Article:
The following is a guest post by Fanalytics speaker Chloe Tseng.
Full of sushi, ramen, and curry rice, my entry for Iron Viz feeder contest was about Japanese food. With excitement, I showed my work to my mentor Kenneth Villa for feedback. He looked at it and told me, “Chloe, your visualization is interesting, but it would be even more meaningful if you could leverage data visualization to advocate for social causes.”
Data visualization is an effective way to share a story that stimulates people, catalyzes actions, and leads changes. Why wouldn’t I use the power of visualization to communicate a social cause? That conversation inspired me to think how I could design visualization to make positive influence. Here are the three steps you can follow to get involved in the causes with visualization.
1. Find a Social Cause
The first question you should ask yourself is: What matters most to you? The answer for me is gender equality. I grew up in a culture where women were imprisoned by gender stereotypes and hold themselves back from pursuing a career. Therefore, I aspire to create visualization to increase awareness and understanding of gender inequality. Ask the question, think through your experience, and find a cause close to your heart.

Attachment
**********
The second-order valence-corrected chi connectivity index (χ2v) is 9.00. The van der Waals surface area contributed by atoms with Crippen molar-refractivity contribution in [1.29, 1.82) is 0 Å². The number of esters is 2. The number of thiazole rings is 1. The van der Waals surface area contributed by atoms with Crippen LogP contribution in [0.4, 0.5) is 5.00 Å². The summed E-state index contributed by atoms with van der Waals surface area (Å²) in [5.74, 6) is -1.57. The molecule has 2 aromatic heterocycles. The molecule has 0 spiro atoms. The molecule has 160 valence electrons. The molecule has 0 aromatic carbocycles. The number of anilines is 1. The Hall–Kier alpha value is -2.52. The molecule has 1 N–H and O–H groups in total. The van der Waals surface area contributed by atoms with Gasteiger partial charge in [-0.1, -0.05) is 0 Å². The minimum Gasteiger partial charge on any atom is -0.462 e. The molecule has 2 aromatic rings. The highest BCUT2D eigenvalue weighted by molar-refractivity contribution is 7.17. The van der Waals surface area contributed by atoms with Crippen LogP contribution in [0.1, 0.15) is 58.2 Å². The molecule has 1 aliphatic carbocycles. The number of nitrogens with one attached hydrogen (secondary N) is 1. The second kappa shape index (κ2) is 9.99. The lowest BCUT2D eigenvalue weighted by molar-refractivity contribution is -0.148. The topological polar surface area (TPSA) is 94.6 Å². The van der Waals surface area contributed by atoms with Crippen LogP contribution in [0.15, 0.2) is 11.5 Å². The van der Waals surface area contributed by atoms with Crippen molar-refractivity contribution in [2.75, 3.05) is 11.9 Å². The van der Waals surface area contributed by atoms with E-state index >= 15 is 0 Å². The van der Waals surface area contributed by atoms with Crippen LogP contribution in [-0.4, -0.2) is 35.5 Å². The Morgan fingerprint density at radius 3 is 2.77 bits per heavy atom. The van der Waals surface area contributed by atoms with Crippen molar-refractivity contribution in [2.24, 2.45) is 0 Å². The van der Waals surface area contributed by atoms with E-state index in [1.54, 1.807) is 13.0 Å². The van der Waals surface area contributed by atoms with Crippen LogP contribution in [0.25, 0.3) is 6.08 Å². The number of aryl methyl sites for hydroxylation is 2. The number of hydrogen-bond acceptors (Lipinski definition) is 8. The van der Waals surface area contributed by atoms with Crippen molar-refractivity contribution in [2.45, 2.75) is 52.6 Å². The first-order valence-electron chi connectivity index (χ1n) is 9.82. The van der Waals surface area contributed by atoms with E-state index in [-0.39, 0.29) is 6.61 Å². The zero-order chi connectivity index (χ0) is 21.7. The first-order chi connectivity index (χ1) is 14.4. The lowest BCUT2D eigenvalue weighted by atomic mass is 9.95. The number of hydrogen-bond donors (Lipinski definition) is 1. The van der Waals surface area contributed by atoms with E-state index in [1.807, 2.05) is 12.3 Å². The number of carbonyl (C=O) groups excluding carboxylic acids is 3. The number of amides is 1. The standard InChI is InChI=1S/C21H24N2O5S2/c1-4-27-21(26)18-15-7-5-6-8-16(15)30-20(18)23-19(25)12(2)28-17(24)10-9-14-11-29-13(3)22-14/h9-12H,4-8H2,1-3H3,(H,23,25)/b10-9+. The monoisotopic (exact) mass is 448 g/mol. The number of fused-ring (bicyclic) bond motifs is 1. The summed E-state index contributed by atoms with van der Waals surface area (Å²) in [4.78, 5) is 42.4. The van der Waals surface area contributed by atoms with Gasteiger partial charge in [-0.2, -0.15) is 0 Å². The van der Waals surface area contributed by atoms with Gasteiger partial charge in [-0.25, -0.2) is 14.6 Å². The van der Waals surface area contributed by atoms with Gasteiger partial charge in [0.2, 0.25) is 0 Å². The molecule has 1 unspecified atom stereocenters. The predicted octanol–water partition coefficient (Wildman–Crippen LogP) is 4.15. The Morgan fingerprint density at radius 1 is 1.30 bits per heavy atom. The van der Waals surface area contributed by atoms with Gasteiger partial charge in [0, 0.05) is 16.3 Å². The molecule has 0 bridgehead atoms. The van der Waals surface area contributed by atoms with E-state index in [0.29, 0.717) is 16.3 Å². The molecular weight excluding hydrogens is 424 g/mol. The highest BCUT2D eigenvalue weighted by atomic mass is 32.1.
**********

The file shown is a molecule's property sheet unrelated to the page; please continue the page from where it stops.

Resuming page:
2. Find Data Sources
Finding good data could be challenging, but if you’re passionate about gender equality like me, there are three great data sources you could explore:
- The OECD Gender Data Portal offers gender statistics focusing on education, employment, entrepreneurship, health and development.
- The World Bank's Gender Data Portal contains collections of gender data on the following topics: demography, education, health, economic opportunities, public life and decision-making, and agency.
- Women in the States provides national and state gender data on a variety of issues, such as political participation, employment & earnings, work & family, poverty & opportunity, reproductive rights, health & well-being, and violence & safety.
3. Focus on Solutions
Viewing a visualization for a social issue can be depressing. The purpose is to evoke a social change, not to disempower people. Thus, a good data visualization should not only reveal the problem, but also urge viewers to act on improving the status quo. Show your audience what they can do and lead them to take action.
Through data visualization, we can empower people to fight for changes and drive movements for a better world (check out mine below). I’d like to invite you to build a visualization about a cause to educate people and make impact. Share your data visualization with me by using the hashtag #VizForSocialGood on Twitter, and your work will be featured on VizForSocialGood.com. The goal is to leverage our passion for data to initiate and promote meaningful conversation for social good. I look forward to hearing from you!